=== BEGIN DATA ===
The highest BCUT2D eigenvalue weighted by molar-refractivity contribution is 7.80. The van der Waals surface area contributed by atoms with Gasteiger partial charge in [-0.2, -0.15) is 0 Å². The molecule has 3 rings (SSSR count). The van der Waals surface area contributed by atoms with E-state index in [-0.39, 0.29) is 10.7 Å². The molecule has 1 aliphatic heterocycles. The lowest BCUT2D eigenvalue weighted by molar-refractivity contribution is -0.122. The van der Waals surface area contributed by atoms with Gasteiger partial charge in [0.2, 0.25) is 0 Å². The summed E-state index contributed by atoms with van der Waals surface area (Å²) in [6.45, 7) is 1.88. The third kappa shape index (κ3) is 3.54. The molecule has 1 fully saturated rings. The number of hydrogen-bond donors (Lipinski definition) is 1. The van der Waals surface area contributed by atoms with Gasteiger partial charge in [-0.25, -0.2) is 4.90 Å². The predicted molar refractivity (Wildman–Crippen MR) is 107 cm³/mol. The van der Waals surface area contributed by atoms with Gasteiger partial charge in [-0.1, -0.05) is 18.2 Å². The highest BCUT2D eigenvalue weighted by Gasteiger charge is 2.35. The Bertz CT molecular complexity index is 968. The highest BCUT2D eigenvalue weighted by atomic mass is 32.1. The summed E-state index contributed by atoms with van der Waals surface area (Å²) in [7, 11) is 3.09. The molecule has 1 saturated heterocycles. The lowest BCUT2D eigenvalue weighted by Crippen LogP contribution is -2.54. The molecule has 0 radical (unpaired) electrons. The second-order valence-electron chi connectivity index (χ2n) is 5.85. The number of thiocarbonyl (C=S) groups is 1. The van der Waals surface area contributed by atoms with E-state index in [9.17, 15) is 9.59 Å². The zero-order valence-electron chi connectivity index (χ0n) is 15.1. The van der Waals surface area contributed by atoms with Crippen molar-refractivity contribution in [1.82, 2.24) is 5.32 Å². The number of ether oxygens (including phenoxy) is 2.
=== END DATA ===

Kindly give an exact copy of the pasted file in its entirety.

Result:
The highest BCUT2D eigenvalue weighted by molar-refractivity contribution is 7.80. The van der Waals surface area contributed by atoms with Gasteiger partial charge in [-0.2, -0.15) is 0 Å². The molecule has 3 rings (SSSR count). The van der Waals surface area contributed by atoms with E-state index in [-0.39, 0.29) is 10.7 Å². The molecule has 1 aliphatic heterocycles. The lowest BCUT2D eigenvalue weighted by molar-refractivity contribution is -0.122. The van der Waals surface area contributed by atoms with Gasteiger partial charge in [0.2, 0.25) is 0 Å². The summed E-state index contributed by atoms with van der Waals surface area (Å²) in [6.45, 7) is 1.88. The third kappa shape index (κ3) is 3.54. The molecule has 1 fully saturated rings. The number of hydrogen-bond donors (Lipinski definition) is 1. The van der Waals surface area contributed by atoms with Gasteiger partial charge in [-0.25, -0.2) is 4.90 Å². The predicted molar refractivity (Wildman–Crippen MR) is 107 cm³/mol. The van der Waals surface area contributed by atoms with Gasteiger partial charge in [-0.1, -0.05) is 18.2 Å². The highest BCUT2D eigenvalue weighted by Gasteiger charge is 2.35. The Bertz CT molecular complexity index is 968. The highest BCUT2D eigenvalue weighted by atomic mass is 32.1. The summed E-state index contributed by atoms with van der Waals surface area (Å²) in [7, 11) is 3.09. The molecule has 1 saturated heterocycles. The lowest BCUT2D eigenvalue weighted by Crippen LogP contribution is -2.54. The molecule has 0 radical (unpaired) electrons. The second-order valence-electron chi connectivity index (χ2n) is 5.85. The number of thiocarbonyl (C=S) groups is 1. The van der Waals surface area contributed by atoms with E-state index in [9.17, 15) is 9.59 Å². The zero-order valence-electron chi connectivity index (χ0n) is 15.1. The van der Waals surface area contributed by atoms with Crippen molar-refractivity contribution in [1.82, 2.24) is 5.32 Å². The number of ether oxygens (including phenoxy) is 2.